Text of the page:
Smoot-Hawley Tariff Act: A Classic Economics Horror Story The U.S. and China have announced new protectionist tariffs, in what some fear is a trade war. We bring you the story of a bygone era of American protectionism: the Smoot-Hawley tariffs of the 1930s.
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Smoot-Hawley Tariff Act: A Classic Economics Horror Story

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Smoot-Hawley Tariff Act: A Classic Economics Horror Story

Smoot-Hawley Tariff Act: A Classic Economics Horror Story

Smoot-Hawley Tariff Act: A Classic Economics Horror Story

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  • <iframe src="https://www.npr.org/player/embed/599707003/599707004" width="100%" height="290" frameborder="0" scrolling="no" title="NPR embedded audio player">
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The U.S. and China have announced new protectionist tariffs, in what some fear is a trade war. We bring you the story of a bygone era of American protectionism: the Smoot-Hawley tariffs of the 1930s.

DAVID GREENE, HOST:

These tariffs and counter-tariffs from the U.S. and China hearken back to an earlier era of protectionism. Sally Helm from our Planet Money team has the tale of Smoot Hawley.

SALLY HELM, BYLINE: In the Venn diagram of iconic pop culture moments...

(SOUNDBITE OF FILM, "FERRIS BUELLER'S DAY OFF")

BEN STEIN: (As Economics Teacher) Anyone, anyone?

HELM: ...And important economic history lessons, there is an overlap of approximately 40 seconds.

(SOUNDBITE OF FILM, "FERRIS BUELLER'S DAY OFF")

STEIN: (As Economics Teacher) The tariff bill, the Hawley-Smoot Tariff Act, which - anyone - raised or lowered...

HELM: That is boring high school teacher from the movie "Ferris Bueller's Day Off." Dartmouth economist Doug Irwin knows this scene virtually by heart.

DOUG IRWIN: Anyone - raised or lowered - raised tariffs during the - anyone? - Great Depression.

HELM: Irwin wrote a book about these tariffs. He says you can call them the Hawley-Smoot or the Smoot-Hawley tariffs. They're named after a senator and a congressman who helped set them in motion. The year was 1929. President Herbert Hoover was about to be inaugurated, and the U.S. economy was doing really well.

IRWIN: Employers were hiring. The unemployment rate was very low. There's no Great Depression in sight whatsoever.

HELM: But one sector wasn't doing as well - agriculture. So Congress set out to write a tariff bill that would protect farmers. Once Congress started talking about tariffs, though, tons of other industries said, hey, wait - can we get some protection for our products, too?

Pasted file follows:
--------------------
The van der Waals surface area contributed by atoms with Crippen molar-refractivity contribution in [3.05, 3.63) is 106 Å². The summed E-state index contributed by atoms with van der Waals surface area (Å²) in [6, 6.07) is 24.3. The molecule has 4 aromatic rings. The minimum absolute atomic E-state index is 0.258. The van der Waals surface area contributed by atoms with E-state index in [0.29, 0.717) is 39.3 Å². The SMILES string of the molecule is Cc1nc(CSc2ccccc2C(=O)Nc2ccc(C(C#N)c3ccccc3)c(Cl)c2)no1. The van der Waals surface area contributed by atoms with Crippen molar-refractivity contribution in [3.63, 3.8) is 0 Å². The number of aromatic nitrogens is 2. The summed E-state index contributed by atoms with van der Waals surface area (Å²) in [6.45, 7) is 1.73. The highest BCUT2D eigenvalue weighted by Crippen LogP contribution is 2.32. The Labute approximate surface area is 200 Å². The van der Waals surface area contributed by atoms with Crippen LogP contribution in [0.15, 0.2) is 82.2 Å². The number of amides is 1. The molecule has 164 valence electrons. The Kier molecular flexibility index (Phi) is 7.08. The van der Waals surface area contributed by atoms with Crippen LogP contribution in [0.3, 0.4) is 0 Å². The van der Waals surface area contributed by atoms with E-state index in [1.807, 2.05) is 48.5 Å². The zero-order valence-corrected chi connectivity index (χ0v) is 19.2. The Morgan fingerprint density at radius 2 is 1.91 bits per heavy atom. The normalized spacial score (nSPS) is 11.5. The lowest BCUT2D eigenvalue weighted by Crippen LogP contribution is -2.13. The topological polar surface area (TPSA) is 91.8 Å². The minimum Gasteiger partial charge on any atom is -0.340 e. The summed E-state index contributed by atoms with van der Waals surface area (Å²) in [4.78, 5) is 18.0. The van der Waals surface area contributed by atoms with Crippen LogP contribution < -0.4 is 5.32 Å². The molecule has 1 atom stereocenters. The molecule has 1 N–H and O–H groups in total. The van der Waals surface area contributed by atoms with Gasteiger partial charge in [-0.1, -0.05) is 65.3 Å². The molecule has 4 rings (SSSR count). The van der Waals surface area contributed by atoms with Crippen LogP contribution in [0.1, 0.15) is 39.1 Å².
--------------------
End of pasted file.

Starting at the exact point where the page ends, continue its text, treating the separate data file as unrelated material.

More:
IRWIN: Clothes pins and oil drums, and apparently there was one firm in Ohio that raised goldfish, and they thought that imported goldfish were eating into their market.

HELM: Are we talking like a little goldfish in a bag in a fair?

IRWIN: I think that's what we're talking about.

HELM: Congress went a little tariff crazy. Lawmakers were all trying to get something good for their district. They'd say, I'll support your tariff on wool if you support my tariff on goldfish. And once the votes had all been traded, Congress ended up raising more than 800 tariffs. Now, there was a group of people saying, stop, stop, do not do this - economists. Economists generally don't like tariffs. And they argued, look, if you put a protectionist tariff on wool, then other products that use wool will get more expensive. So Americans will pay more for coats and pants. Also, the economists said, other countries will retaliate. A group of more than 1,000 of them signed a public statement arguing against the Smoot-Hawley Bill.

IRWIN: But unfortunately, members of Congress and the president just didn't listen to them and thought they were a bunch of academic airheads.

HELM: President Hoover signed the tariff bill into law in 1930 as the Great Depression was picking up steam. And anyone, anyone?

IRWIN: Did it work out well? Anyone, anyone? No, it did not work out well, and the economy sank further into the Great Depression.

HELM: Pretty much everything the economists had said would happen happened. A wave of protectionism spread around the globe. Countries formed trade blocks against the U.S., levied counter-tariffs. Global trade fell by 26 percent in the years after this partly because of the Great Depression but also because of Smoot-Hawley and the protectionism that followed. Senator Smoot and Congressman Hawley were both voted out of office in 1932. It took decades to unravel the tariffs and counter-tariffs that they helped create. Sally Helm, NPR News.

(SOUNDBITE OF YELLO'S "OH YEAH")

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